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What is your approach to giving employment advice? Responses to this question from specialist and generalist advisers, as well as solicitors working with the Citizens Advice service, emphasised a particular process. While the advice interview must start with the client’s story, this initial narrative account represents only the first step; it is in what comes after this that the critical work of advice is achieved. In this chapter I explore how advisers move from the story of a dispute to the law. The practice engaged in by advisers is far more than simply an exercise in legal diagnostics. As I will explain, this represents just one stage. Other critical elements include teasing out the full range of relevant factual detail relating to the employment dispute, communicating the law to clients, and framing the law in terms of possible courses of action.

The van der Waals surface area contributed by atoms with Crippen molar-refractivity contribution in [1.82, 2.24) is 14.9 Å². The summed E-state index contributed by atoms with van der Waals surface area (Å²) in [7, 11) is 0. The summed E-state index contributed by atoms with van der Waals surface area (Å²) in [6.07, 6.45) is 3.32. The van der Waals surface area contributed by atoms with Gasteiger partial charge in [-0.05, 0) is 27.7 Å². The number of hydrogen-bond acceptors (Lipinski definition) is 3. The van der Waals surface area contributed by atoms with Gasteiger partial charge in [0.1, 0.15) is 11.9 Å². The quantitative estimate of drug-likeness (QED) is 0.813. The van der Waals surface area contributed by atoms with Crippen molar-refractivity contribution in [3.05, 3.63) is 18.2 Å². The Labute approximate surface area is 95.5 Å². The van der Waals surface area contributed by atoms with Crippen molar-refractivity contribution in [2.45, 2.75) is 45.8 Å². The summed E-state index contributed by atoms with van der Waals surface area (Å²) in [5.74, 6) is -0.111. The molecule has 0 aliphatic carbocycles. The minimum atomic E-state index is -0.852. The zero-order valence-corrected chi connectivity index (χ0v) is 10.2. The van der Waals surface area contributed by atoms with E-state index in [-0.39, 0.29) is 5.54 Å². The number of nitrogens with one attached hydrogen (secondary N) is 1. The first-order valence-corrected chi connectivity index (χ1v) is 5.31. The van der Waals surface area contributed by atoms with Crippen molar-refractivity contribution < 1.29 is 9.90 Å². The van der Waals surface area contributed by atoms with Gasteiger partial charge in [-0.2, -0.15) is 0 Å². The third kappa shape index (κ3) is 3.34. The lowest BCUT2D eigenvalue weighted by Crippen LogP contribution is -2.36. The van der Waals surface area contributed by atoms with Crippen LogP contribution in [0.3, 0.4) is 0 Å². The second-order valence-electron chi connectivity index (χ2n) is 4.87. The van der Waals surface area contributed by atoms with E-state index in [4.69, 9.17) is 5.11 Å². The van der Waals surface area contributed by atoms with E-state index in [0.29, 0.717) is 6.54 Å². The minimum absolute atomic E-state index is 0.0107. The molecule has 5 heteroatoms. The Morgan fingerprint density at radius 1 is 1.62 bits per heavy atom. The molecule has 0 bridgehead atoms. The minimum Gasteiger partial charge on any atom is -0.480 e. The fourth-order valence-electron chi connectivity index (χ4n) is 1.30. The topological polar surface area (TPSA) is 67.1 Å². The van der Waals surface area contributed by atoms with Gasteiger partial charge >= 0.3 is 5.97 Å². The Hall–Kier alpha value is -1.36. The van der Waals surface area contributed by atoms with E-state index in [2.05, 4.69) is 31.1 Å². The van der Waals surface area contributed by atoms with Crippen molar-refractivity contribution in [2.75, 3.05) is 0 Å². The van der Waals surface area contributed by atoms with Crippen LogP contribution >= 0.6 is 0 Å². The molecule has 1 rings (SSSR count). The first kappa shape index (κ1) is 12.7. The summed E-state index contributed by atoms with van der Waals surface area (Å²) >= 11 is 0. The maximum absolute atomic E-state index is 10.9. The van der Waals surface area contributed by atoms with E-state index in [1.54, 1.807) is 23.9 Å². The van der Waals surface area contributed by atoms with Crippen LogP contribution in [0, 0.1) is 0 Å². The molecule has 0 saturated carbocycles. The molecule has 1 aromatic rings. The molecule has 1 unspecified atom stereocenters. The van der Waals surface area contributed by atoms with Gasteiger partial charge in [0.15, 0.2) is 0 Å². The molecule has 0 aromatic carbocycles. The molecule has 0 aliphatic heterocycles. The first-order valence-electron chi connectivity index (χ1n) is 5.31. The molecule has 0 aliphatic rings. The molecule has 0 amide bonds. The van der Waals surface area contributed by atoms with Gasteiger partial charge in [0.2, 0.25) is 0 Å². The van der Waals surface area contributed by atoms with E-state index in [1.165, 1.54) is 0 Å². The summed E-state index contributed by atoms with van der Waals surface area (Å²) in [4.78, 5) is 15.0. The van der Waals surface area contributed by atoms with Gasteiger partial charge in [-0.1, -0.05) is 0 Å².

These latter aspects of the process take into account contextual issues beyond the immediate law, and involve consideration of the hurdles inherent in the Employment Tribunal process, the disposition of the client, and the level of support that the adviser can offer throughout the course of the dispute.

The advisers in our study typically began the first advice session by giving clients space to talk freely about the problem they faced at work. As described in Samuel Kirwan’s chapter, allowing them to tell their story often had the effect of putting the client at ease. But, crucially, it also commenced the first step of identifying the nature of the dispute.

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